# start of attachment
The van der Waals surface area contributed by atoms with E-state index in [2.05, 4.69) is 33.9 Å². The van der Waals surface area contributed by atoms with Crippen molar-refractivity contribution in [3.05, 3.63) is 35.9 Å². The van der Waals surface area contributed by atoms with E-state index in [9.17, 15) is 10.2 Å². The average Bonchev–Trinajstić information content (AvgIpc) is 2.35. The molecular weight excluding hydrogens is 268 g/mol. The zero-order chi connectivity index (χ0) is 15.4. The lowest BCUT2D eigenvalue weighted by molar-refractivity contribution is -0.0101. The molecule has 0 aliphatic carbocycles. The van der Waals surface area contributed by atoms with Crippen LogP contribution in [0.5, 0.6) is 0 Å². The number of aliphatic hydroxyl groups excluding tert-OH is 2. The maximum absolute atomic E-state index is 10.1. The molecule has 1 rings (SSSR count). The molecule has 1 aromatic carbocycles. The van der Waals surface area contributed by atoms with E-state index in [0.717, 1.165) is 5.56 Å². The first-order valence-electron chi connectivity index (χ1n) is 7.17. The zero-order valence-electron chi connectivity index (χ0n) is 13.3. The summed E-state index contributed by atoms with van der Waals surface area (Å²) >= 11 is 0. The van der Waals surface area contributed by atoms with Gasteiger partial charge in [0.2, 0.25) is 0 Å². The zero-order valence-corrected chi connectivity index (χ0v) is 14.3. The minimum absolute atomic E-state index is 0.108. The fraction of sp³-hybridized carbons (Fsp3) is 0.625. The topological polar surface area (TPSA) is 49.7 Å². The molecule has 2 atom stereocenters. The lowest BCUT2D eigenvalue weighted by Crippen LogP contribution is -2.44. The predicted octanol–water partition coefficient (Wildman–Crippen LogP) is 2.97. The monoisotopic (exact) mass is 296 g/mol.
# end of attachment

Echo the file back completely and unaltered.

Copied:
The van der Waals surface area contributed by atoms with E-state index in [2.05, 4.69) is 33.9 Å². The van der Waals surface area contributed by atoms with Crippen molar-refractivity contribution in [3.05, 3.63) is 35.9 Å². The van der Waals surface area contributed by atoms with E-state index in [9.17, 15) is 10.2 Å². The average Bonchev–Trinajstić information content (AvgIpc) is 2.35. The molecular weight excluding hydrogens is 268 g/mol. The zero-order chi connectivity index (χ0) is 15.4. The lowest BCUT2D eigenvalue weighted by molar-refractivity contribution is -0.0101. The molecule has 0 aliphatic carbocycles. The van der Waals surface area contributed by atoms with Crippen LogP contribution in [0.5, 0.6) is 0 Å². The number of aliphatic hydroxyl groups excluding tert-OH is 2. The maximum absolute atomic E-state index is 10.1. The molecule has 1 rings (SSSR count). The molecule has 1 aromatic carbocycles. The van der Waals surface area contributed by atoms with E-state index in [0.717, 1.165) is 5.56 Å². The first-order valence-electron chi connectivity index (χ1n) is 7.17. The zero-order valence-electron chi connectivity index (χ0n) is 13.3. The summed E-state index contributed by atoms with van der Waals surface area (Å²) >= 11 is 0. The van der Waals surface area contributed by atoms with Gasteiger partial charge in [0.2, 0.25) is 0 Å². The zero-order valence-corrected chi connectivity index (χ0v) is 14.3. The minimum absolute atomic E-state index is 0.108. The fraction of sp³-hybridized carbons (Fsp3) is 0.625. The topological polar surface area (TPSA) is 49.7 Å². The molecule has 2 atom stereocenters. The lowest BCUT2D eigenvalue weighted by Crippen LogP contribution is -2.44. The predicted octanol–water partition coefficient (Wildman–Crippen LogP) is 2.97. The monoisotopic (exact) mass is 296 g/mol.